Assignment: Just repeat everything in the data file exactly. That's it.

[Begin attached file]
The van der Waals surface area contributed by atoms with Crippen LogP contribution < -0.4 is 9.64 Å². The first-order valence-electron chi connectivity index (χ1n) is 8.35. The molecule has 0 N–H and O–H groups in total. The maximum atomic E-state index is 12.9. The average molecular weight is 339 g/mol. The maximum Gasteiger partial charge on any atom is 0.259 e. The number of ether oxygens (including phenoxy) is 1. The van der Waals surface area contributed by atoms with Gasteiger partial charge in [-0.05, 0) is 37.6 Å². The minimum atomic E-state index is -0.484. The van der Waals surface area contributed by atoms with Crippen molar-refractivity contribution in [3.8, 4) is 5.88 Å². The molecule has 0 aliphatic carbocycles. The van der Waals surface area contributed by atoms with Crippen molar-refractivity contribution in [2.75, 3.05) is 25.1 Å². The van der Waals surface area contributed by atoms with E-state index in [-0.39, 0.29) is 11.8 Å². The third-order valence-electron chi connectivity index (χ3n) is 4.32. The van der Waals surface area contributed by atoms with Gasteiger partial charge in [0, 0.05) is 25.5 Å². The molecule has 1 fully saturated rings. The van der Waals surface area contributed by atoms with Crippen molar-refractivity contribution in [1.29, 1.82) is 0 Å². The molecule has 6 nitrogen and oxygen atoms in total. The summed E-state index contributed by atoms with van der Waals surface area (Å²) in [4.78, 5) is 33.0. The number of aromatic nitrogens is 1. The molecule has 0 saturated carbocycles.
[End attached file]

The van der Waals surface area contributed by atoms with Crippen LogP contribution < -0.4 is 9.64 Å². The first-order valence-electron chi connectivity index (χ1n) is 8.35. The molecule has 0 N–H and O–H groups in total. The maximum atomic E-state index is 12.9. The average molecular weight is 339 g/mol. The maximum Gasteiger partial charge on any atom is 0.259 e. The number of ether oxygens (including phenoxy) is 1. The van der Waals surface area contributed by atoms with Gasteiger partial charge in [-0.05, 0) is 37.6 Å². The minimum atomic E-state index is -0.484. The van der Waals surface area contributed by atoms with Crippen molar-refractivity contribution in [3.8, 4) is 5.88 Å². The molecule has 0 aliphatic carbocycles. The van der Waals surface area contributed by atoms with Crippen molar-refractivity contribution in [2.75, 3.05) is 25.1 Å². The van der Waals surface area contributed by atoms with E-state index in [-0.39, 0.29) is 11.8 Å². The third-order valence-electron chi connectivity index (χ3n) is 4.32. The van der Waals surface area contributed by atoms with Gasteiger partial charge in [0, 0.05) is 25.5 Å². The molecule has 1 fully saturated rings. The van der Waals surface area contributed by atoms with Crippen molar-refractivity contribution in [1.29, 1.82) is 0 Å². The molecule has 6 nitrogen and oxygen atoms in total. The summed E-state index contributed by atoms with van der Waals surface area (Å²) in [4.78, 5) is 33.0. The number of aromatic nitrogens is 1. The molecule has 0 saturated carbocycles.